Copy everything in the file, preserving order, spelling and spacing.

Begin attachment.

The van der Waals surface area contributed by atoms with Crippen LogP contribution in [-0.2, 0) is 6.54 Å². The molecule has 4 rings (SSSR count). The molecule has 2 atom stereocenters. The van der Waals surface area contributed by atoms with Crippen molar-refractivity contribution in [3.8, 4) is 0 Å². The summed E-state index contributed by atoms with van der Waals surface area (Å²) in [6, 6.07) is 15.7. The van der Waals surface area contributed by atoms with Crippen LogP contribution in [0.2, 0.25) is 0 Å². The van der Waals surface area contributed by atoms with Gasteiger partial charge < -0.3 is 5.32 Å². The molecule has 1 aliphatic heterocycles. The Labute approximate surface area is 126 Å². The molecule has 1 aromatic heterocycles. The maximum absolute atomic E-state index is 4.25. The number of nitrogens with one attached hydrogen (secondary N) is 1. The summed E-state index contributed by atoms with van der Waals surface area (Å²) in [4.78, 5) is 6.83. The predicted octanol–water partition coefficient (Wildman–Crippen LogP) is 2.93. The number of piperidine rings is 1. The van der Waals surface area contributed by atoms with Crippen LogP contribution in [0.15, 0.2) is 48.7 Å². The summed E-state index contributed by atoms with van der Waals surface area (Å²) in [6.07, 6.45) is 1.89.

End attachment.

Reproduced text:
The van der Waals surface area contributed by atoms with Crippen LogP contribution in [-0.2, 0) is 6.54 Å². The molecule has 4 rings (SSSR count). The molecule has 2 atom stereocenters. The van der Waals surface area contributed by atoms with Crippen molar-refractivity contribution in [3.8, 4) is 0 Å². The summed E-state index contributed by atoms with van der Waals surface area (Å²) in [6, 6.07) is 15.7. The van der Waals surface area contributed by atoms with Crippen LogP contribution in [0.2, 0.25) is 0 Å². The van der Waals surface area contributed by atoms with Gasteiger partial charge < -0.3 is 5.32 Å². The molecule has 1 aliphatic heterocycles. The Labute approximate surface area is 126 Å². The molecule has 1 aromatic heterocycles. The maximum absolute atomic E-state index is 4.25. The number of nitrogens with one attached hydrogen (secondary N) is 1. The summed E-state index contributed by atoms with van der Waals surface area (Å²) in [4.78, 5) is 6.83. The predicted octanol–water partition coefficient (Wildman–Crippen LogP) is 2.93. The number of piperidine rings is 1. The van der Waals surface area contributed by atoms with Crippen LogP contribution in [0.15, 0.2) is 48.7 Å². The summed E-state index contributed by atoms with van der Waals surface area (Å²) in [6.07, 6.45) is 1.89.